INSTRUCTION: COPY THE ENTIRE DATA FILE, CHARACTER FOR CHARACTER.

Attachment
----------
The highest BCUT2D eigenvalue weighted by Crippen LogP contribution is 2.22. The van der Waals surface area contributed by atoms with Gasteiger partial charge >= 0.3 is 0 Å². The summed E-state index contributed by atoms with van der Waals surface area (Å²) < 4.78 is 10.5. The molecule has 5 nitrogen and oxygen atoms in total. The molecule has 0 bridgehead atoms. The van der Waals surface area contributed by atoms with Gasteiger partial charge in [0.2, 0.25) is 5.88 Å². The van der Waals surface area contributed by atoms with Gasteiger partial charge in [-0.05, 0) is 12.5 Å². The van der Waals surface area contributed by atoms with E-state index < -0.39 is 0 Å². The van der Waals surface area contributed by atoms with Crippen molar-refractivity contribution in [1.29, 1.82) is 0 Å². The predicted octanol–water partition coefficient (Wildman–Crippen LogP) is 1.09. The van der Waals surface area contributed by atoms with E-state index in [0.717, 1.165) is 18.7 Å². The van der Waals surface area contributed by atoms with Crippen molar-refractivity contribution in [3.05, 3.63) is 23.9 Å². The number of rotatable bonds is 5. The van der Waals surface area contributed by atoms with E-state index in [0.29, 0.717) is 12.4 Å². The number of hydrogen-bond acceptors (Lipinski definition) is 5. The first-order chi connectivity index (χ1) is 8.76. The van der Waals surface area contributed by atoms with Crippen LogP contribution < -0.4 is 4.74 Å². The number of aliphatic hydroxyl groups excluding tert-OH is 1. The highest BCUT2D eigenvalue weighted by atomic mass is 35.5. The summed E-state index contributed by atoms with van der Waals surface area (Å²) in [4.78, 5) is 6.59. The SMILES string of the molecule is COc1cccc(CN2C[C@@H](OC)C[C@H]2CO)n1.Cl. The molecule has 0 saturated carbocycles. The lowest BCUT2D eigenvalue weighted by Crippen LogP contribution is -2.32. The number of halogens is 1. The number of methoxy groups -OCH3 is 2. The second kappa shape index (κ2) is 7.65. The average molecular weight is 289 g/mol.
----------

The highest BCUT2D eigenvalue weighted by Crippen LogP contribution is 2.22. The van der Waals surface area contributed by atoms with Gasteiger partial charge >= 0.3 is 0 Å². The summed E-state index contributed by atoms with van der Waals surface area (Å²) < 4.78 is 10.5. The molecule has 5 nitrogen and oxygen atoms in total. The molecule has 0 bridgehead atoms. The van der Waals surface area contributed by atoms with Gasteiger partial charge in [0.2, 0.25) is 5.88 Å². The van der Waals surface area contributed by atoms with Gasteiger partial charge in [-0.05, 0) is 12.5 Å². The van der Waals surface area contributed by atoms with E-state index < -0.39 is 0 Å². The van der Waals surface area contributed by atoms with Crippen molar-refractivity contribution in [1.29, 1.82) is 0 Å². The predicted octanol–water partition coefficient (Wildman–Crippen LogP) is 1.09. The van der Waals surface area contributed by atoms with E-state index in [0.717, 1.165) is 18.7 Å². The van der Waals surface area contributed by atoms with Crippen molar-refractivity contribution in [3.05, 3.63) is 23.9 Å². The number of rotatable bonds is 5. The van der Waals surface area contributed by atoms with E-state index in [0.29, 0.717) is 12.4 Å². The number of hydrogen-bond acceptors (Lipinski definition) is 5. The first-order chi connectivity index (χ1) is 8.76. The van der Waals surface area contributed by atoms with Crippen LogP contribution < -0.4 is 4.74 Å². The number of aliphatic hydroxyl groups excluding tert-OH is 1. The highest BCUT2D eigenvalue weighted by atomic mass is 35.5. The summed E-state index contributed by atoms with van der Waals surface area (Å²) in [4.78, 5) is 6.59. The SMILES string of the molecule is COc1cccc(CN2C[C@@H](OC)C[C@H]2CO)n1.Cl. The molecule has 0 saturated carbocycles. The lowest BCUT2D eigenvalue weighted by Crippen LogP contribution is -2.32. The number of halogens is 1. The number of methoxy groups -OCH3 is 2. The second kappa shape index (κ2) is 7.65. The average molecular weight is 289 g/mol.